Sunday, January 21, 2018

Lazy Man’s Leaf Composting

I have 3 basic types of leaves available to me in abundance:

There are Live Oak leaves in the Spring, and though I don’t have any Live Oak trees, my neighbor does. He bags them up and puts them out by the curb. He lets me take them. I use them in two ways. I spread them on the ground where the summer sun bakes the ground (the Bermuda grass then slowly infiltrates up through this ground cover and I only use a fraction of the water watering this section). For the second use, I keep the bags upright and standing next to each other and I slowly dole them out as I put them atop our food scraps in my Black Soldier Fly bins [Soilsaver Classic Composter] where the larvae eat the scraps. [I use LINKYO Compost Bucket to collect scraps in kitchen. After dumping each time, I put several inches of water in the bucket and start collecting new scraps. The water keeps the process moving along nicely. Note: I also dump in grease.]
By keeping the scraps covered with a layer of leaves, house flies are unable to lay eggs on them (whereas the Soldier Flies lay their eggs on the leaves and the larvae crawl down to the food). The larvae exit the bin when they are ready to pupate / and provide nourishment for birds, lizards and toads.
Because I dump the scraps in the top center of the pile, I keep the center of the pile moist. The larvae thrive and the Live Oak leaves steadily decompose. 
I have two such bins. One for fresh food scraps and leaves, while the other simmers for another year as the coarse leaves finish decomposing.
Note: Live Oak leaves are tough and thick and do not decompose easily. This quality suits my needs.

The second kind of leaf is from Cedar Elms. The leaves are small and decompose reasonably well. I use them mostly as ground cover where the shade keeps the grass from growing. The rest I put in a ‘wire compost bin’. Each year I put the bin reasonably close to a different tree. When I remove it, I simply take and spread the new compost around the tree (though my wife takes what she needs for her container grown plants).

The third kind of leaves are large easy-to-mulch oak leaves from Schumards and Chinquapins. All of these we use a leaf vacuum to gather. The shredded leaves go into a wire compost bin. I use a light three foot length of cedar board fencing material to repeatedly ramp them down into a compacted mass. I’m able to reduce their volume to 1/4 of what it would be if they were simply tossed in.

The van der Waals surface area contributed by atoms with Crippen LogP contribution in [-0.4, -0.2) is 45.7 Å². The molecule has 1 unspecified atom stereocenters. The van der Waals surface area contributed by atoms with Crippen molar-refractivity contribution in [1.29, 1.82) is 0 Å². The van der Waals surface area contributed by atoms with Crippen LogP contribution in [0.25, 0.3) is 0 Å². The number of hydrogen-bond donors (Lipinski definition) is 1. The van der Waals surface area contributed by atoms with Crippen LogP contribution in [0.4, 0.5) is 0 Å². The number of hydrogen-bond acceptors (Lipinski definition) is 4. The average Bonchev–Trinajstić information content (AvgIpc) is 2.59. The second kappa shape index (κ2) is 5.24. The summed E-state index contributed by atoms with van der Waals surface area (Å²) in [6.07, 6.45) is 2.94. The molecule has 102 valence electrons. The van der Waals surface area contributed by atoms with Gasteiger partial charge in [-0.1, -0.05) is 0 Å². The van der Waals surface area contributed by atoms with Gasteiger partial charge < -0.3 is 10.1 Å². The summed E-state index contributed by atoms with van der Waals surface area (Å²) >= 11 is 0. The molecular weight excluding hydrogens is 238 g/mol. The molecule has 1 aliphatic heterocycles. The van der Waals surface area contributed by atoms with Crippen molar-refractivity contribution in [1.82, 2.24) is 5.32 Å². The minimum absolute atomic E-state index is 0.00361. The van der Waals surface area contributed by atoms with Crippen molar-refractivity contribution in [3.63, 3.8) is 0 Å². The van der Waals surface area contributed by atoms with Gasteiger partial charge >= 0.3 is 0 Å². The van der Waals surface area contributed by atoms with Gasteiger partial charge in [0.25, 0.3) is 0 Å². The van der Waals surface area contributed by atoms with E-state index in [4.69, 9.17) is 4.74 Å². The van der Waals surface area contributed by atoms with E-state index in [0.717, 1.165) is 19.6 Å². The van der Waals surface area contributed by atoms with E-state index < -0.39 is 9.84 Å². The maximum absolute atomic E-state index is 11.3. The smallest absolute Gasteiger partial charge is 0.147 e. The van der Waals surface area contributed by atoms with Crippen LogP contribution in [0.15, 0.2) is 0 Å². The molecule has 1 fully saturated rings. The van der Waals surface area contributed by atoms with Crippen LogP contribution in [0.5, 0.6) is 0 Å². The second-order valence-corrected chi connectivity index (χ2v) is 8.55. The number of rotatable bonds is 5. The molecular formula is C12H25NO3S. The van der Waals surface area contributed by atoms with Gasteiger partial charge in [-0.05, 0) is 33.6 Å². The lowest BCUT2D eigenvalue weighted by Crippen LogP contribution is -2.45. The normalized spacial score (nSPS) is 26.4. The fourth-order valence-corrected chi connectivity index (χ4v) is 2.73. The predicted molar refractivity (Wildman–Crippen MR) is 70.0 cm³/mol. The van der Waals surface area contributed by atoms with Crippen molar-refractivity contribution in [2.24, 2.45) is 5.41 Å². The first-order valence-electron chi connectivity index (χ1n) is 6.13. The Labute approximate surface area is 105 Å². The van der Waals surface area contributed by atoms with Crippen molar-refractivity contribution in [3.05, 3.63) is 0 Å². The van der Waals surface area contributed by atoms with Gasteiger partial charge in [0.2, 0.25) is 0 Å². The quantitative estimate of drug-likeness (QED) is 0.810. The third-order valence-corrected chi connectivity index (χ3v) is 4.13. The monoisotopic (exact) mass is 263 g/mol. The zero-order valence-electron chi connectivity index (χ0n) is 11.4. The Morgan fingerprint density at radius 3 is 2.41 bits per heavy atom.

Note: I do not bother stirring the contents of my piles. There’s no need to. I don’t add grass clippings, because my mulching lawn mower returns them to the yard as I mow.

I keep all of the gathered leaves moist during the times of year when I have to water my yard. I always hand water my grass and trees, so it’s convenient to dose my composting leaves at the same time.

Note: We also have what I’ll call the ‘twig pile’. When a tree limb or bush is trimmed, simply shear off the smaller branches. Then take them to a separate wire bin and use hand shears to cut them into 3-6” lengths (letting the bits drop into the bin). As the layer thickens, grab leaf material from the leaf bin and mix into the twig bits. You create a finely tiered mound that will hold its shape if you need to remove the wire bin for use elsewhere (since this pile will be years before becoming useful, meanwhile, earthworms love it). [OR simply allow the twig bits to fall on the ground as you chunk up the branches.] The thicker branches can be cut into proper lengths for building fire pit fires, chimineas, etcetera and the ashes mixed with the compost before putting in pots.

When I first moved into my house on a limestone hill twenty-five plus years ago, some parts of the yard were bare limestone. After blocking the high side runoff causing the erosion, I’ve been able to create a yard with several plus inches of topsoil. 

I now have three types of grass: St. Augustine, Bermuda and Zoysia japonica. They each have taken over the parts of the yard that they thrive in.

Additionally: My neighbor has chickens and several food places nearby have messy dumpsters, both of which create a housefly problem. 
House fly larvae look distinctively different than Soldier Fly larvae. I have verified repeatedly that my bin doesn’t produce House Fly hatchings. Plus, the effluent slurry from the Soldier Fly larvae repels house flies. Plus, any eggs laid on the food scraps would be eaten.
The following is my solution:

Additional fun reading:
‘Raising Soldier Flies’